By: Felipe Mavromatis, Esquire

Nothing stirs up more emotion in a parent than a custody battle. Frequently in contested divorce and paternity cases, a parent may seek to gain the upper hand in the case by seeking to turn the child against the other parent. Younger children may not understand what is going on during a divorce and older children can become resentful. Whether intentional or not, when a parent actively seeks to damage the relationship a child has with the other parent this is generally referred to as parental alienation.

Common Parental Alienation Behavior

While relationships with children are unique to every parent, there are certain patterns of behavior commonly found in parental alienation cases. While this list is certainly not exhaustive, you may be a victim of parental alienation if:

  • The other parent is actively blocking your access or contact with your child because seeing or being with you is “unsettling” to the child and the child needs time to “adjust”;
  • Unfounded physical and/or sexual abuse allegations are being made against you; in Florida, corporal punishment (“spanking”) is not automatically considered child abuse;
  • The other parent is making derogatory or defamatory statements about you in front of your child;
  • The other parent blames you for their personal misfortunes or unhappiness in front of your child;
  • The other parent uses your child as a messenger or a spy to get detailed information about your personal life;
  • You receive incorrect information from the other parent about your child’s activities to prevent you from participating and engaging with your child in those activities;
  • The other parent may tell your child to call him or when when the child is with you if the child is scared or frightened and promises to pick up the child if they want to “go home”;
  • The other parent emphasizes to your child every negative thing ever done by you, often embellishing the truth to make it seem worse; or
  • The other parent has made your child feel guilty about interacting with you.

Combating Parental Alienation

The hardest part of a custody battle is when your child turns against you. However, the surest way to combat parental alienation is to never give up on your child and continue to actively be engaged in your child’s life and activities. In Florida, the standard used by the courts in determining a time-sharing schedule is to do what is in the “best interest of the child.” Therefore, a significant factor the court will look at is which parent will foster a positive relationship with the other parent. If you are in a custody dispute, you should be taking these affirmative steps to combat parental alienation and in preparing for court:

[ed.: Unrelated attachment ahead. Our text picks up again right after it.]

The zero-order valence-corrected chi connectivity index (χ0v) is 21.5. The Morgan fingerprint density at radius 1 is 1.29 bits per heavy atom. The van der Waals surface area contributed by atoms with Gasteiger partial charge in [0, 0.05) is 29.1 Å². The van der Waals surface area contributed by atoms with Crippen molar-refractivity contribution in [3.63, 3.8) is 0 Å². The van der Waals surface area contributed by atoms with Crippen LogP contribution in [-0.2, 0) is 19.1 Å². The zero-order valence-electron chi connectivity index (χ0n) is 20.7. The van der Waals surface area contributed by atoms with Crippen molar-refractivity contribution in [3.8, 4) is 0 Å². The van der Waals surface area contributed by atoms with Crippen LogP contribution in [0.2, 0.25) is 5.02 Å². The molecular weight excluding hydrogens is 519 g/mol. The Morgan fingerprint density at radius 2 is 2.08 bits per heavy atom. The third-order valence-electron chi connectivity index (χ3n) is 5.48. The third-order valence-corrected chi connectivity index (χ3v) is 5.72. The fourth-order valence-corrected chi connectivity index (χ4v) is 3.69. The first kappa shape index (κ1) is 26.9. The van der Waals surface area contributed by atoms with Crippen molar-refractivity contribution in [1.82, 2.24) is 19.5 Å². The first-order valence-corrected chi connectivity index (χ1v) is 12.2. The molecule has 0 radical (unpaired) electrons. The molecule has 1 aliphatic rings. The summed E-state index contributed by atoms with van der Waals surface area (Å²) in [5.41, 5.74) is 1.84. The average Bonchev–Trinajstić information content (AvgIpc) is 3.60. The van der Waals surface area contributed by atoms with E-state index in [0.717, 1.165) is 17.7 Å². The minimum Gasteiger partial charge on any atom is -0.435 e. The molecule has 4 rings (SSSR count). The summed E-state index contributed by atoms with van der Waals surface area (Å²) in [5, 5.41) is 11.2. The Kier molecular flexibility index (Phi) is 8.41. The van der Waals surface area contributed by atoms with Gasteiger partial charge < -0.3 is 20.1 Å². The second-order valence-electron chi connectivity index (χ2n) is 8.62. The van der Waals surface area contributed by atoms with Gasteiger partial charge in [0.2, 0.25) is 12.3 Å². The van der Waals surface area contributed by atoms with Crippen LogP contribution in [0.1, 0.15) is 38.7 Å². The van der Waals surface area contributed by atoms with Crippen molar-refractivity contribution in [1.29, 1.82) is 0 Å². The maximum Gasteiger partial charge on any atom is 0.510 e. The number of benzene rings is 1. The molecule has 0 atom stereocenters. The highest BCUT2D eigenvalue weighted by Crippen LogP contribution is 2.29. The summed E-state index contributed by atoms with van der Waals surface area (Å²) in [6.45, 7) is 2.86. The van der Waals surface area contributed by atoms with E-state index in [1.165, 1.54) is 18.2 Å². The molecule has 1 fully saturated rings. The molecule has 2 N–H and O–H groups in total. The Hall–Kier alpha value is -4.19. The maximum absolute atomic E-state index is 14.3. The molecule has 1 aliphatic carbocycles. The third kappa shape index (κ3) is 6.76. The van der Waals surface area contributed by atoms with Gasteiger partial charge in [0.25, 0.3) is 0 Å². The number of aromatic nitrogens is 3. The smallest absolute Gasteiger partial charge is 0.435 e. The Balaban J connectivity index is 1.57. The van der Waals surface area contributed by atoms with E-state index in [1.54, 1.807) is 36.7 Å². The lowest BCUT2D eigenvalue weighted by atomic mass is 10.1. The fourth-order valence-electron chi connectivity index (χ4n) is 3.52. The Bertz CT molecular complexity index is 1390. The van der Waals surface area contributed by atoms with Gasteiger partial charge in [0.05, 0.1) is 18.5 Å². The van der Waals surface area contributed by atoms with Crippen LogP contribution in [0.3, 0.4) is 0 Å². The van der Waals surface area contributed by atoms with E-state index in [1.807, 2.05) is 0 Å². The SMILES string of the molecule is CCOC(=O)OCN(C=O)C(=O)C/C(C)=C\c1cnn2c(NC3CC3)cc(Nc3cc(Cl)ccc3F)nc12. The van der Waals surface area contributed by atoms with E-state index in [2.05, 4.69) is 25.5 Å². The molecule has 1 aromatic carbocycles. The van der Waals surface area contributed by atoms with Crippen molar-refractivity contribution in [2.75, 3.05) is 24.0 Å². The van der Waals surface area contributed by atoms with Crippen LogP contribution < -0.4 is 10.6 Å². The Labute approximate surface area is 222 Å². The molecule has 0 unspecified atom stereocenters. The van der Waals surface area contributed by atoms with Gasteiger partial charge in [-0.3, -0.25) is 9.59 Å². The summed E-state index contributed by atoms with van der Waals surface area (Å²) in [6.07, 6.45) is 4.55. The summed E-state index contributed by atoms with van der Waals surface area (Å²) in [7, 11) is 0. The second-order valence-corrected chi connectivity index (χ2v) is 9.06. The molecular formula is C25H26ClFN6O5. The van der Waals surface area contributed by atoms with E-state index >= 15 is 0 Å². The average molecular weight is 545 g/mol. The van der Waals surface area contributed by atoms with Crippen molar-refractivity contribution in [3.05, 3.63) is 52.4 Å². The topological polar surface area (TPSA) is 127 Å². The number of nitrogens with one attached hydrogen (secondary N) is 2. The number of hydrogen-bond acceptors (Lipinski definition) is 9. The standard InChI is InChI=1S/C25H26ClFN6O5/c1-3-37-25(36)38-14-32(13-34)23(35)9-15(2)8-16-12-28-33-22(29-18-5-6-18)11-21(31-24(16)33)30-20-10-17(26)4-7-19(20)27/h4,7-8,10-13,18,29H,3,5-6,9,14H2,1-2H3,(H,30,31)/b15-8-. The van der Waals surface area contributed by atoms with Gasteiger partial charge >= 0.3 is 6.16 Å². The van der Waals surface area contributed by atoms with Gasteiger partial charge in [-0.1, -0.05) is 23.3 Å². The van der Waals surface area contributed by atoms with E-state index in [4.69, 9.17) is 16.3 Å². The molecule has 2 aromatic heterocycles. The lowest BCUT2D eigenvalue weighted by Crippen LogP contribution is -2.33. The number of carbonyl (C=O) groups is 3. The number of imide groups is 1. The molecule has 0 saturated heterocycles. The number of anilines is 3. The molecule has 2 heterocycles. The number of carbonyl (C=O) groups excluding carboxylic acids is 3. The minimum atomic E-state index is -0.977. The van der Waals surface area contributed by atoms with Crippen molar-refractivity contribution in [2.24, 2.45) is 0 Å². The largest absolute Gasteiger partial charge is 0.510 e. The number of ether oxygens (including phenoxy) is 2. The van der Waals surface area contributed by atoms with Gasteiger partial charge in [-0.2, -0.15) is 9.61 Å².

• Be a good parent and take the initiative in learning about your child’s school and health related matters. Don’t rely on the other parent to volunteer information to you. Call the providers directly.
  • Keep meticulous records and a journal of interactions with the other parent and with your child’s providers. Keep receipts on things you purchase for your child. Write down specific examples and days when you believe you are being alienated.
  • Communicate frequently and regularly with the other parent, even if that communication is not reciprocated back. Don’t let their lack of communication back to you deter you from your continued contact. Remember, keep records. A lack of communication on your end will only worsen the alienating behavior.
  • Keep your communications with the other parent polite and civil. No name calling.
  • Do not alienate the other parent. Doing so will only deepen the divide in your relationship with your child as your child will grow to resent you.
  • Avoid directing your anger at your child.
  • Seek legal recourse. If the other parent denies you access to your child or makes it difficult for you to contact them, do not stop trying to be present in your child’s life.

Modification of Child Custody or Child Time Sharing Agreements

It is all too common in post-divorce cases, for parental alienation to continue or worsen. Changing an existing Parenting Plan or time-sharing arrangement due to parental alienation is difficult, but not impossible. The parent seeking a modification of custody or visitation rights has the burden to prove facts warranting a modification and demonstrating that the change is in the child’s best interest. As stated in Florida Statute § 61.13(2)(c) and (3), modification requires a showing of a “substantial, material, and unanticipated change of circumstances.”

The seminal case on modification and parental alienation is Wade v. Hirschman, 903 So.2d 928 (Fla. Sup. 2005). In that case, the Florida Supreme Court found that (a) there was evidence of parental alienation as the Mother made a concerted effort to push the child away from the Father; (b) the Mother failed to comply with the agreed upon time sharing schedule; (c) the Mother regularly made unilateral changes and major life decisions for the child without consulting the Father; (d) and that her actions relative to visitation supported a substantial change in circumstances that warranted modification of the custody order. The trial court’s application of the enumerated factors set forth in § 61.13(3)(a) through (j) were then applied to determine that the prior arrangement was no longer in the best interests of the child and the Father was eventually awarded custody of the child.

There is a high hurdle that must be overcome when seeking to modify an existing time-sharing arrangement due to parental alienation. If you are involved in a custody, visitation, or time-sharing dispute, we are here for you.